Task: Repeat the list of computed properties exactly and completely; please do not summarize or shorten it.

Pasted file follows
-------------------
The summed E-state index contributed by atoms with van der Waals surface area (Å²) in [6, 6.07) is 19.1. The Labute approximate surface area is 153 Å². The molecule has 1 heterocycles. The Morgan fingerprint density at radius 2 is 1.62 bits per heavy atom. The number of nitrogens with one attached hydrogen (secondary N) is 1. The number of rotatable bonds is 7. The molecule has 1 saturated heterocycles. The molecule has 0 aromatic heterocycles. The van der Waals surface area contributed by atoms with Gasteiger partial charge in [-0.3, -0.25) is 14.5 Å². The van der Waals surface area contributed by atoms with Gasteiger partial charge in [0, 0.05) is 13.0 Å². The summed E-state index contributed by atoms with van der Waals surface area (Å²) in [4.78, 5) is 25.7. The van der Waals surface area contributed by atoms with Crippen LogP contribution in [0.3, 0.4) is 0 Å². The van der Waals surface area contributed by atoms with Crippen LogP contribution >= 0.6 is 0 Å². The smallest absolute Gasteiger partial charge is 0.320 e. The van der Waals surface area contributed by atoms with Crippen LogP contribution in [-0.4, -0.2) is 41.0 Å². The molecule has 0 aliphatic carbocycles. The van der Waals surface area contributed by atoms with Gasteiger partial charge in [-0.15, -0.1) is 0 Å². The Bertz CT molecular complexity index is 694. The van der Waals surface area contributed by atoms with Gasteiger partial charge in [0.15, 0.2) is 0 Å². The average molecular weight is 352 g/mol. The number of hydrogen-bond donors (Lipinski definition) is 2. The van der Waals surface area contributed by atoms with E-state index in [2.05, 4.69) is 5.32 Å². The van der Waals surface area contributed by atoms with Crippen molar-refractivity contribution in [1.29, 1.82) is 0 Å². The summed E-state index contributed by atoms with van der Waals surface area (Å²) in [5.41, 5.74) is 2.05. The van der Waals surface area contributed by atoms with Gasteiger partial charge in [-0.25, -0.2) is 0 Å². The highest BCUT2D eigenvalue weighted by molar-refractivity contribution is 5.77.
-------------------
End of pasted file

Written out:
The summed E-state index contributed by atoms with van der Waals surface area (Å²) in [6, 6.07) is 19.1. The Labute approximate surface area is 153 Å². The molecule has 1 heterocycles. The Morgan fingerprint density at radius 2 is 1.62 bits per heavy atom. The number of nitrogens with one attached hydrogen (secondary N) is 1. The number of rotatable bonds is 7. The molecule has 1 saturated heterocycles. The molecule has 0 aromatic heterocycles. The van der Waals surface area contributed by atoms with Gasteiger partial charge in [-0.3, -0.25) is 14.5 Å². The van der Waals surface area contributed by atoms with Gasteiger partial charge in [0, 0.05) is 13.0 Å². The summed E-state index contributed by atoms with van der Waals surface area (Å²) in [4.78, 5) is 25.7. The van der Waals surface area contributed by atoms with Crippen LogP contribution in [0.3, 0.4) is 0 Å². The van der Waals surface area contributed by atoms with Crippen LogP contribution >= 0.6 is 0 Å². The smallest absolute Gasteiger partial charge is 0.320 e. The van der Waals surface area contributed by atoms with Crippen LogP contribution in [-0.4, -0.2) is 41.0 Å². The molecule has 0 aliphatic carbocycles. The van der Waals surface area contributed by atoms with Gasteiger partial charge in [-0.15, -0.1) is 0 Å². The Bertz CT molecular complexity index is 694. The van der Waals surface area contributed by atoms with Gasteiger partial charge in [0.15, 0.2) is 0 Å². The average molecular weight is 352 g/mol. The number of hydrogen-bond donors (Lipinski definition) is 2. The van der Waals surface area contributed by atoms with E-state index in [2.05, 4.69) is 5.32 Å². The van der Waals surface area contributed by atoms with Crippen molar-refractivity contribution in [1.29, 1.82) is 0 Å². The summed E-state index contributed by atoms with van der Waals surface area (Å²) in [5.41, 5.74) is 2.05. The van der Waals surface area contributed by atoms with Gasteiger partial charge in [-0.25, -0.2) is 0 Å². The highest BCUT2D eigenvalue weighted by molar-refractivity contribution is 5.77.